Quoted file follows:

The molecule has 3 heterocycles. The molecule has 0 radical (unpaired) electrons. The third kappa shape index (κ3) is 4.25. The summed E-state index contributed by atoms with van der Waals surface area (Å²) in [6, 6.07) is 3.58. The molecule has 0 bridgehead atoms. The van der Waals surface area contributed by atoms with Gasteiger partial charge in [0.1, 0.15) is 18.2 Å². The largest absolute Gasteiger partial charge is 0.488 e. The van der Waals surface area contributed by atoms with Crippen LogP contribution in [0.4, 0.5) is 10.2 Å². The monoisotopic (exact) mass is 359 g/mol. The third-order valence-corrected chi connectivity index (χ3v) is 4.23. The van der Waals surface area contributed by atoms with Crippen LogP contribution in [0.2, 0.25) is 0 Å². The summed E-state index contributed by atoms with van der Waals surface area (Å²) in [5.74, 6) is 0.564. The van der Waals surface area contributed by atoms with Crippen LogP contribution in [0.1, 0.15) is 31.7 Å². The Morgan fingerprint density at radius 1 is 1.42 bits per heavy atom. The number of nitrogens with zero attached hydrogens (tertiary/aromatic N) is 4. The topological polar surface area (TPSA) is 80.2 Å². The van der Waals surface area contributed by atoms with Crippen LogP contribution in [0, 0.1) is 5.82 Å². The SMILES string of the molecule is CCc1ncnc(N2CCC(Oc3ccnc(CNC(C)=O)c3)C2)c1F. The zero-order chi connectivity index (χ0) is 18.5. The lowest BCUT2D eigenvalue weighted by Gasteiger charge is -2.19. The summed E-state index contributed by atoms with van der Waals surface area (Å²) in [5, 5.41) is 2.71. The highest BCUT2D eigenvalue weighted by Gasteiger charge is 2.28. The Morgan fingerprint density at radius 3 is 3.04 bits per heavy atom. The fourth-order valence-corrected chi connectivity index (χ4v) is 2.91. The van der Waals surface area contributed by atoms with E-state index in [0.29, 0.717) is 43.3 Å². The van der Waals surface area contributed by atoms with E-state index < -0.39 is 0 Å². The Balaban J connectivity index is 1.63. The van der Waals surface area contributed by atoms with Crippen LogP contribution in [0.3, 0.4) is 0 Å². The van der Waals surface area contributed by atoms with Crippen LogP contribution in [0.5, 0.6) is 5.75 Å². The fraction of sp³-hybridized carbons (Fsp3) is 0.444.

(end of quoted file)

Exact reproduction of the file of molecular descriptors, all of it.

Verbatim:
The molecule has 3 heterocycles. The molecule has 0 radical (unpaired) electrons. The third kappa shape index (κ3) is 4.25. The summed E-state index contributed by atoms with van der Waals surface area (Å²) in [6, 6.07) is 3.58. The molecule has 0 bridgehead atoms. The van der Waals surface area contributed by atoms with Gasteiger partial charge in [0.1, 0.15) is 18.2 Å². The largest absolute Gasteiger partial charge is 0.488 e. The van der Waals surface area contributed by atoms with Crippen LogP contribution in [0.4, 0.5) is 10.2 Å². The monoisotopic (exact) mass is 359 g/mol. The third-order valence-corrected chi connectivity index (χ3v) is 4.23. The van der Waals surface area contributed by atoms with Crippen LogP contribution in [0.2, 0.25) is 0 Å². The summed E-state index contributed by atoms with van der Waals surface area (Å²) in [5.74, 6) is 0.564. The van der Waals surface area contributed by atoms with Crippen LogP contribution in [0.1, 0.15) is 31.7 Å². The Morgan fingerprint density at radius 1 is 1.42 bits per heavy atom. The number of nitrogens with zero attached hydrogens (tertiary/aromatic N) is 4. The topological polar surface area (TPSA) is 80.2 Å². The van der Waals surface area contributed by atoms with Crippen LogP contribution in [0, 0.1) is 5.82 Å². The SMILES string of the molecule is CCc1ncnc(N2CCC(Oc3ccnc(CNC(C)=O)c3)C2)c1F. The zero-order chi connectivity index (χ0) is 18.5. The lowest BCUT2D eigenvalue weighted by Gasteiger charge is -2.19. The summed E-state index contributed by atoms with van der Waals surface area (Å²) in [5, 5.41) is 2.71. The highest BCUT2D eigenvalue weighted by Gasteiger charge is 2.28. The Morgan fingerprint density at radius 3 is 3.04 bits per heavy atom. The fourth-order valence-corrected chi connectivity index (χ4v) is 2.91. The van der Waals surface area contributed by atoms with E-state index in [0.29, 0.717) is 43.3 Å². The van der Waals surface area contributed by atoms with E-state index < -0.39 is 0 Å². The Balaban J connectivity index is 1.63. The van der Waals surface area contributed by atoms with Crippen LogP contribution in [0.3, 0.4) is 0 Å². The van der Waals surface area contributed by atoms with Crippen LogP contribution in [0.5, 0.6) is 5.75 Å². The fraction of sp³-hybridized carbons (Fsp3) is 0.444.